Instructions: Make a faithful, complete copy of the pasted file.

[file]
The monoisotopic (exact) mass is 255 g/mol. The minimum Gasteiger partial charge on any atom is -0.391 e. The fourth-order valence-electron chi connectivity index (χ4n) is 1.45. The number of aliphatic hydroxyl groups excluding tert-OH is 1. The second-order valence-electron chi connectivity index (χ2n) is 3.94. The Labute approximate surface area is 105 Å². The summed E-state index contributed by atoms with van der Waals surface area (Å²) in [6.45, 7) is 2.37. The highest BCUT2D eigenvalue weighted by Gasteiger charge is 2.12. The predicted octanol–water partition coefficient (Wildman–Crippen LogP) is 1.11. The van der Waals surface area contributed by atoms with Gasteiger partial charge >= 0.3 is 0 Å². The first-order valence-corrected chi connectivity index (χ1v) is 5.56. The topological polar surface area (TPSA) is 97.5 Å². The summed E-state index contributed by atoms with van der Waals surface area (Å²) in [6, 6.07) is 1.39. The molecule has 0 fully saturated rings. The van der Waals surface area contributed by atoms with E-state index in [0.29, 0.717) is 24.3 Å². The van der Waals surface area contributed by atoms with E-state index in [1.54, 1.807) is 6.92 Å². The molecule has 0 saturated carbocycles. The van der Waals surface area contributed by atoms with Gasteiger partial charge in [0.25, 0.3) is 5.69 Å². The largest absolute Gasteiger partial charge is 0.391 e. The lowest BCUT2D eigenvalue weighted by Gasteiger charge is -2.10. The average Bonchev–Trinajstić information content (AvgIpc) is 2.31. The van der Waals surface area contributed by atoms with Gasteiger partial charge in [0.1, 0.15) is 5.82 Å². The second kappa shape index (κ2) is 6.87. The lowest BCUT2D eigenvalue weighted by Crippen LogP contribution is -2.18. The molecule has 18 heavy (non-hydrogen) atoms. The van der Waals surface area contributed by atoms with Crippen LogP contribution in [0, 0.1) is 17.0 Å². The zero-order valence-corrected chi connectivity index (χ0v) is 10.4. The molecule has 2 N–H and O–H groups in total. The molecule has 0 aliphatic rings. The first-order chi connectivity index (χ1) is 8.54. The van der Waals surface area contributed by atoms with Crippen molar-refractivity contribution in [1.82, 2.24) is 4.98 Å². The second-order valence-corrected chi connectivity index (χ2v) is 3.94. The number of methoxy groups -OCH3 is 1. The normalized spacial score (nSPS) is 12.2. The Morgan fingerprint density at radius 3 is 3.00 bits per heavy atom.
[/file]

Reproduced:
The monoisotopic (exact) mass is 255 g/mol. The minimum Gasteiger partial charge on any atom is -0.391 e. The fourth-order valence-electron chi connectivity index (χ4n) is 1.45. The number of aliphatic hydroxyl groups excluding tert-OH is 1. The second-order valence-electron chi connectivity index (χ2n) is 3.94. The Labute approximate surface area is 105 Å². The summed E-state index contributed by atoms with van der Waals surface area (Å²) in [6.45, 7) is 2.37. The highest BCUT2D eigenvalue weighted by Gasteiger charge is 2.12. The predicted octanol–water partition coefficient (Wildman–Crippen LogP) is 1.11. The van der Waals surface area contributed by atoms with Gasteiger partial charge >= 0.3 is 0 Å². The first-order valence-corrected chi connectivity index (χ1v) is 5.56. The topological polar surface area (TPSA) is 97.5 Å². The summed E-state index contributed by atoms with van der Waals surface area (Å²) in [6, 6.07) is 1.39. The molecule has 0 fully saturated rings. The van der Waals surface area contributed by atoms with E-state index in [0.29, 0.717) is 24.3 Å². The van der Waals surface area contributed by atoms with E-state index in [1.54, 1.807) is 6.92 Å². The molecule has 0 saturated carbocycles. The van der Waals surface area contributed by atoms with Gasteiger partial charge in [0.25, 0.3) is 5.69 Å². The largest absolute Gasteiger partial charge is 0.391 e. The lowest BCUT2D eigenvalue weighted by Gasteiger charge is -2.10. The average Bonchev–Trinajstić information content (AvgIpc) is 2.31. The van der Waals surface area contributed by atoms with Gasteiger partial charge in [0.1, 0.15) is 5.82 Å². The second kappa shape index (κ2) is 6.87. The lowest BCUT2D eigenvalue weighted by Crippen LogP contribution is -2.18. The molecule has 18 heavy (non-hydrogen) atoms. The van der Waals surface area contributed by atoms with Crippen LogP contribution in [0, 0.1) is 17.0 Å². The zero-order valence-corrected chi connectivity index (χ0v) is 10.4. The molecule has 2 N–H and O–H groups in total. The molecule has 0 aliphatic rings. The first-order chi connectivity index (χ1) is 8.54. The van der Waals surface area contributed by atoms with Crippen molar-refractivity contribution in [1.82, 2.24) is 4.98 Å². The second-order valence-corrected chi connectivity index (χ2v) is 3.94. The number of methoxy groups -OCH3 is 1. The normalized spacial score (nSPS) is 12.2. The Morgan fingerprint density at radius 3 is 3.00 bits per heavy atom.